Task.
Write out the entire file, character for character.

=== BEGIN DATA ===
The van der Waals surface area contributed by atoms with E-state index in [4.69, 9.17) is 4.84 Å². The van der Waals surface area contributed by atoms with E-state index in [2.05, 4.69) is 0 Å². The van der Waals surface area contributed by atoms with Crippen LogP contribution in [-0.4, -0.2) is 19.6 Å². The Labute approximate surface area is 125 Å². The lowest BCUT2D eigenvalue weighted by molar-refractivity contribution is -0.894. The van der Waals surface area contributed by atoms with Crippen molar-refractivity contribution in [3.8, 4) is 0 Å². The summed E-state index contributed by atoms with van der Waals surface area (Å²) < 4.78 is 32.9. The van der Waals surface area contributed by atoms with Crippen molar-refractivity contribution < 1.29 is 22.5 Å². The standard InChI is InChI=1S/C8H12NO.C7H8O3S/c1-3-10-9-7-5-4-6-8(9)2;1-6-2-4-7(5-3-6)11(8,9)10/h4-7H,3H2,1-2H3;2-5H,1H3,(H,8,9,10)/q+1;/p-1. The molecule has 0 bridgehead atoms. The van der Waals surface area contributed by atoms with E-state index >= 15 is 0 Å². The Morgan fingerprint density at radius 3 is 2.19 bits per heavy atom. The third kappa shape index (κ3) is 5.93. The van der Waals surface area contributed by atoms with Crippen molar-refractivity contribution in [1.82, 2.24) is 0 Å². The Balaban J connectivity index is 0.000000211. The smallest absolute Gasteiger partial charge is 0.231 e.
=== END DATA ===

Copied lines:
The van der Waals surface area contributed by atoms with E-state index in [4.69, 9.17) is 4.84 Å². The van der Waals surface area contributed by atoms with E-state index in [2.05, 4.69) is 0 Å². The van der Waals surface area contributed by atoms with Crippen LogP contribution in [-0.4, -0.2) is 19.6 Å². The Labute approximate surface area is 125 Å². The lowest BCUT2D eigenvalue weighted by molar-refractivity contribution is -0.894. The van der Waals surface area contributed by atoms with Crippen molar-refractivity contribution in [3.8, 4) is 0 Å². The summed E-state index contributed by atoms with van der Waals surface area (Å²) < 4.78 is 32.9. The van der Waals surface area contributed by atoms with Crippen molar-refractivity contribution < 1.29 is 22.5 Å². The standard InChI is InChI=1S/C8H12NO.C7H8O3S/c1-3-10-9-7-5-4-6-8(9)2;1-6-2-4-7(5-3-6)11(8,9)10/h4-7H,3H2,1-2H3;2-5H,1H3,(H,8,9,10)/q+1;/p-1. The molecule has 0 bridgehead atoms. The van der Waals surface area contributed by atoms with E-state index >= 15 is 0 Å². The Morgan fingerprint density at radius 3 is 2.19 bits per heavy atom. The third kappa shape index (κ3) is 5.93. The van der Waals surface area contributed by atoms with Crippen molar-refractivity contribution in [1.82, 2.24) is 0 Å². The Balaban J connectivity index is 0.000000211. The smallest absolute Gasteiger partial charge is 0.231 e.